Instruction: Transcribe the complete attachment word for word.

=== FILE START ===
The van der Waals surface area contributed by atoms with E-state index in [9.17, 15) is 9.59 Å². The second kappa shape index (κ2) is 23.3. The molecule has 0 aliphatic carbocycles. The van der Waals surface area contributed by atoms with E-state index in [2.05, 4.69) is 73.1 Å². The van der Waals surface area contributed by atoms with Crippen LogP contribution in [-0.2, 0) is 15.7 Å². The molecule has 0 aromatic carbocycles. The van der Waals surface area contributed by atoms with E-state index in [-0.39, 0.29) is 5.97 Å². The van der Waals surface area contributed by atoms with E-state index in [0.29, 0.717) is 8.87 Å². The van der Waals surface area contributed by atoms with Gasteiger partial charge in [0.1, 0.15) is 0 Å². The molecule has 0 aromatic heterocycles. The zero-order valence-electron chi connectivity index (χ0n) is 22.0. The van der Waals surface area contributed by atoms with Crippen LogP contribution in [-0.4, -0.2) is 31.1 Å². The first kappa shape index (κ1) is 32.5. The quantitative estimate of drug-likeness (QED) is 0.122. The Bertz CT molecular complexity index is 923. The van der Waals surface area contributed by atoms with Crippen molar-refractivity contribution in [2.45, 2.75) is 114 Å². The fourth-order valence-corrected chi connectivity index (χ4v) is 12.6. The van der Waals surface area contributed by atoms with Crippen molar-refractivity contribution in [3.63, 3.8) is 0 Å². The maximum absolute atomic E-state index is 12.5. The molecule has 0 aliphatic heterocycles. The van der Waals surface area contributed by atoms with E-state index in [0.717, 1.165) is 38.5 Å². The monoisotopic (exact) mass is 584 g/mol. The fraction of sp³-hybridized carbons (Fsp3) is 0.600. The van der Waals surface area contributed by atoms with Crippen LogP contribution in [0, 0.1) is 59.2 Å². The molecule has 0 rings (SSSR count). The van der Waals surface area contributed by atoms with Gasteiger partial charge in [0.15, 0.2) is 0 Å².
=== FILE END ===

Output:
The van der Waals surface area contributed by atoms with E-state index in [9.17, 15) is 9.59 Å². The second kappa shape index (κ2) is 23.3. The molecule has 0 aliphatic carbocycles. The van der Waals surface area contributed by atoms with E-state index in [2.05, 4.69) is 73.1 Å². The van der Waals surface area contributed by atoms with Crippen LogP contribution in [-0.2, 0) is 15.7 Å². The molecule has 0 aromatic carbocycles. The van der Waals surface area contributed by atoms with E-state index in [-0.39, 0.29) is 5.97 Å². The van der Waals surface area contributed by atoms with E-state index in [0.29, 0.717) is 8.87 Å². The van der Waals surface area contributed by atoms with Gasteiger partial charge in [0.1, 0.15) is 0 Å². The molecule has 0 aromatic heterocycles. The zero-order valence-electron chi connectivity index (χ0n) is 22.0. The van der Waals surface area contributed by atoms with Crippen LogP contribution in [-0.4, -0.2) is 31.1 Å². The first kappa shape index (κ1) is 32.5. The quantitative estimate of drug-likeness (QED) is 0.122. The Bertz CT molecular complexity index is 923. The van der Waals surface area contributed by atoms with Crippen molar-refractivity contribution in [2.45, 2.75) is 114 Å². The fourth-order valence-corrected chi connectivity index (χ4v) is 12.6. The van der Waals surface area contributed by atoms with Crippen molar-refractivity contribution in [3.63, 3.8) is 0 Å². The maximum absolute atomic E-state index is 12.5. The molecule has 0 aliphatic heterocycles. The van der Waals surface area contributed by atoms with E-state index in [0.717, 1.165) is 38.5 Å². The monoisotopic (exact) mass is 584 g/mol. The fraction of sp³-hybridized carbons (Fsp3) is 0.600. The van der Waals surface area contributed by atoms with Crippen LogP contribution in [0, 0.1) is 59.2 Å². The molecule has 0 rings (SSSR count). The van der Waals surface area contributed by atoms with Gasteiger partial charge in [0.15, 0.2) is 0 Å².